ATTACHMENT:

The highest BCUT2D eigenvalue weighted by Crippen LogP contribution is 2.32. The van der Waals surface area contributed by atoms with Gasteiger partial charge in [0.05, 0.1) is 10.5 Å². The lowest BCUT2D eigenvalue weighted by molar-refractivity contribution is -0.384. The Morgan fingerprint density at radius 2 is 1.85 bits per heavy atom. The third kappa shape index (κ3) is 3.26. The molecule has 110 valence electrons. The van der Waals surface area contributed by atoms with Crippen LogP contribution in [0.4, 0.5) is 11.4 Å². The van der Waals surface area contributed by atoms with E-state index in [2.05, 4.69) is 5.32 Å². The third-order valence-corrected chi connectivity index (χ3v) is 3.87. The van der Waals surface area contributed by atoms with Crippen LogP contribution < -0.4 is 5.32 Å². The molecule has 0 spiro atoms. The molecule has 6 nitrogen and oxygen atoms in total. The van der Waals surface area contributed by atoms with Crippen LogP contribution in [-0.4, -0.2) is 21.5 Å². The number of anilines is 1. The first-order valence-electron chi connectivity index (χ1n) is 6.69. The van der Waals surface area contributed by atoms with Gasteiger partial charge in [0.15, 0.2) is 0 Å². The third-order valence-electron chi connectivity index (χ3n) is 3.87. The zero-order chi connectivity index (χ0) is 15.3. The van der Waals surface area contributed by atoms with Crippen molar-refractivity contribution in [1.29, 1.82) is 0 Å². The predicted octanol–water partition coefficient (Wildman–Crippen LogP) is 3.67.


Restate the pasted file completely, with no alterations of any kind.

The highest BCUT2D eigenvalue weighted by Crippen LogP contribution is 2.32. The van der Waals surface area contributed by atoms with Gasteiger partial charge in [0.05, 0.1) is 10.5 Å². The lowest BCUT2D eigenvalue weighted by molar-refractivity contribution is -0.384. The Morgan fingerprint density at radius 2 is 1.85 bits per heavy atom. The third kappa shape index (κ3) is 3.26. The molecule has 110 valence electrons. The van der Waals surface area contributed by atoms with Crippen LogP contribution in [0.4, 0.5) is 11.4 Å². The van der Waals surface area contributed by atoms with E-state index in [2.05, 4.69) is 5.32 Å². The third-order valence-corrected chi connectivity index (χ3v) is 3.87. The van der Waals surface area contributed by atoms with Crippen LogP contribution < -0.4 is 5.32 Å². The molecule has 0 spiro atoms. The molecule has 6 nitrogen and oxygen atoms in total. The van der Waals surface area contributed by atoms with Crippen LogP contribution in [-0.4, -0.2) is 21.5 Å². The number of anilines is 1. The first-order valence-electron chi connectivity index (χ1n) is 6.69. The van der Waals surface area contributed by atoms with Gasteiger partial charge in [0.15, 0.2) is 0 Å². The third-order valence-electron chi connectivity index (χ3n) is 3.87. The zero-order chi connectivity index (χ0) is 15.3. The van der Waals surface area contributed by atoms with Crippen molar-refractivity contribution in [1.29, 1.82) is 0 Å². The predicted octanol–water partition coefficient (Wildman–Crippen LogP) is 3.67.